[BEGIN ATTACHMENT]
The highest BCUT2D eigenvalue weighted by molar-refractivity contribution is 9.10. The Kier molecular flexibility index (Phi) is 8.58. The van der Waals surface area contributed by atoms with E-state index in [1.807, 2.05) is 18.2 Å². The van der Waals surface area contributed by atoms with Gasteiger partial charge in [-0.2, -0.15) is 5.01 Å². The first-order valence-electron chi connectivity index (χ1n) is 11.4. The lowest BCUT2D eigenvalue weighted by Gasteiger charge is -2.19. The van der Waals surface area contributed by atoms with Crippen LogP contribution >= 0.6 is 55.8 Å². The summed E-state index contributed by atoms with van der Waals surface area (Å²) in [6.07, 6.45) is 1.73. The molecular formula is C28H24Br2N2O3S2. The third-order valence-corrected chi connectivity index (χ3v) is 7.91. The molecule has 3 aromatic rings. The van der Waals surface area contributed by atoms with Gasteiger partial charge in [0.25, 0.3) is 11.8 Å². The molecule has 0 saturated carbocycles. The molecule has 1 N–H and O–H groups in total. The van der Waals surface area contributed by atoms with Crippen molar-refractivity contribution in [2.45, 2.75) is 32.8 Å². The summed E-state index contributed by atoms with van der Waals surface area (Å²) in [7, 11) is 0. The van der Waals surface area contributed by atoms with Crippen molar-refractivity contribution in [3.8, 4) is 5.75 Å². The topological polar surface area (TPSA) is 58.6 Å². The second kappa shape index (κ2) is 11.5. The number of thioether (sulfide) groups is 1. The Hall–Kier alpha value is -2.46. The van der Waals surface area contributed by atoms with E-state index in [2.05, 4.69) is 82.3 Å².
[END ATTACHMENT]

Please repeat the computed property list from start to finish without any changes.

The highest BCUT2D eigenvalue weighted by molar-refractivity contribution is 9.10. The Kier molecular flexibility index (Phi) is 8.58. The van der Waals surface area contributed by atoms with E-state index in [1.807, 2.05) is 18.2 Å². The van der Waals surface area contributed by atoms with Gasteiger partial charge in [-0.2, -0.15) is 5.01 Å². The first-order valence-electron chi connectivity index (χ1n) is 11.4. The lowest BCUT2D eigenvalue weighted by Gasteiger charge is -2.19. The van der Waals surface area contributed by atoms with Crippen LogP contribution >= 0.6 is 55.8 Å². The summed E-state index contributed by atoms with van der Waals surface area (Å²) in [6.07, 6.45) is 1.73. The molecular formula is C28H24Br2N2O3S2. The third-order valence-corrected chi connectivity index (χ3v) is 7.91. The molecule has 3 aromatic rings. The van der Waals surface area contributed by atoms with Gasteiger partial charge in [0.25, 0.3) is 11.8 Å². The molecule has 0 saturated carbocycles. The molecule has 1 N–H and O–H groups in total. The van der Waals surface area contributed by atoms with Crippen molar-refractivity contribution in [2.45, 2.75) is 32.8 Å². The summed E-state index contributed by atoms with van der Waals surface area (Å²) in [7, 11) is 0. The van der Waals surface area contributed by atoms with Crippen molar-refractivity contribution in [3.8, 4) is 5.75 Å². The topological polar surface area (TPSA) is 58.6 Å². The second kappa shape index (κ2) is 11.5. The number of thioether (sulfide) groups is 1. The Hall–Kier alpha value is -2.46. The van der Waals surface area contributed by atoms with E-state index in [2.05, 4.69) is 82.3 Å².